Directly following (at least, to the best of my ability) are further COVID-directed updates to my ever-evolving exhibition schedule.

While lockdown continues in Melbourne, it remains difficult to provide firm dates for the George Collie APW Award Exhibition at the Australian Print Workshop. Furthermore, travel restrictions have made it impossible to take two key works intended for the show to our Melbourne framer. 

Thankfully a fellow Ballarat-based artist came to the rescue with her recommendation of local firm, Creative Framing. The linocuts pictured above and below are somewhat tricky to frame, owing to their layered construction and the delicate nature of the materials involved. The team at Creative Framing have taken this completely in their stride. Not that I’m surprised. Recently they also framed Maid of Honour, my shortlisted drawing for the current 2020 Swan Hill Print and Drawing Award. Their suggestions for the job were spot on and I couldn’t have been more delighted with the finished result.

We are very fortunate to have a picture framer of this calibre here in Ballarat. I may not know when the APW show will run, but at least I'll be ready for when it does.

Looking further forward, Backstories, my solo exhibition at Stephen McLaughlan Gallery in Melbourne has now been confirmed for April 2021, roughly a year after it was originally scheduled. Precise dates will be provided nearer the time.

My residency at Geelong Grammar remains penciled in for May 2021, dates TBC.

For those who may have missed the post of Saturday August 29, RECENT PRINTMAKING NEWS, my solo show at Queenscliff Gallery* has been rescheduled to run from June 3 -21, 2021. 

*PLEASE NOTE: the former Queenscliff Gallery & Workshop (QG&W) recently transformed its  workshop mezzanine to an exclusive preview and exhibition space. Accordingly, the gallery has been renamed Queenscliff Gallery (QG). 

QG's updated url is:

The gallery's new email address is:

In other recent news, I've been offered a show at Gallery on Sturt in Ballarat. Again, dates have yet to be confirmed, but it will most likely take place in the latter half of 2021.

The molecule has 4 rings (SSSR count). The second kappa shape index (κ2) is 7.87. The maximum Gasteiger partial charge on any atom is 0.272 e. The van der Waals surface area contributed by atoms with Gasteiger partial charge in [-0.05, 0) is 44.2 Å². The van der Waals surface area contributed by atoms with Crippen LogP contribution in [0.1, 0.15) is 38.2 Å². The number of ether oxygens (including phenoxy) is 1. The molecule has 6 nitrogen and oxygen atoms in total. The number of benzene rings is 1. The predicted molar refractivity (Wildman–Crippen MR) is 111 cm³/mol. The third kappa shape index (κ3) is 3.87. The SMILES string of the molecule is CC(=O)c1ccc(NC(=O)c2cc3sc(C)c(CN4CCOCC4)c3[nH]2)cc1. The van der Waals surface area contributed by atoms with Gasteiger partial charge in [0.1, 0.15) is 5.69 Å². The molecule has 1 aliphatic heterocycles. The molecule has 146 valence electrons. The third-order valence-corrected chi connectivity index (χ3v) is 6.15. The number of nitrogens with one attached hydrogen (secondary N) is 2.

Monday, September 14, 2020


Official poster for THE BIG KITTY
Top right-hand corner, L-R: Lewis Miller, Deborah Klein and Gavin Brown
Far right: stars of THE BIG KITTY, Tom Alberts and Lisa Barmby

My Blog Post of August 25, Through the Eyes of Film, focused on several older works that were partly inspired by Film Noir.

It never occurred to me that soon afterwards I would again be raising the subject, but in an entirely different context. This post is about a noir-inspired film in which I actually appear.

THE BIG KITTY, an affectionate, tongue-in-cheek pastiche of Film Noir, was jointly conceived, written, designed and directed by Melbourne artist Tom Alberts with his wife and co-star, fellow artist, Lisa Barmby.

The film has yet to be released, and up until now, few, if any of us, have seen it. My own life partner, Shane Jones, appears as an Irish cop, Sean O'Connery, and in my cameo appearance, I play a bogus fortune teller, Madame F. 

At this stage, most of us have only the vaguest idea of the plot as a whole, except that it involves a kidnapped cat, played by Tom and Lisa's beloved feline, Monsieur Baptiste, and a colourful cast of supporting characters portrayed by shady inhabitants of the Melbourne art world. 

The film has had a long period of gestation - it was begun in 2008 - but if the following trailer and short promotional film are any indication, it will be well worth the wait. Both clips are gems in their own right, but for all their sense of fun, it's clear that Tom and Lisa are positively steeped in every facet of this singular period of film history.



For some background into the making of the film, visit Raymond Gill's article below:

Published 31 July 2019

The good news is that we won't be kept in suspense for too much longer. On Sunday, September 20, direct from Paris where they're currently based, Tom and Lisa are streaming an official cast and crew screening, followed by an after-party via Zoom. Hopefully further screenings won't be too far behind.

I for one foresee an instant classic. They don't call me Madame F for nothing.

Saturday, September 12, 2020

Shane’s birthday week

The highlight of the past week was undoubtedly Shane’s first (and hopefully, last) birthday celebration in lockdown.  

The big day fell on Tuesday, September 8 and we enjoyed every minute of it. In short, it involved an excursion to nearby Woowookarung Regional Park in the morning, a double feature screened in our home cinema in the afternoon and evening, and a considerable amount of eating in between.

Fortunately, as far as eateries go, we’re spoilt for choice in Ballarat. Shane’s spectacular birthday cake from Ferguson Plarre Bakehouse was even more delicious than it looks.

Alice wouldn’t be deterred from joining in the celebrations although the FAQ, “Should you be on the table, Alice?” fell repeatedly on deaf ears.

In the evening we got takeaway from our favourite restaurant, Carboni’s, which just happens to be walking distance from the house. They excelled themselves.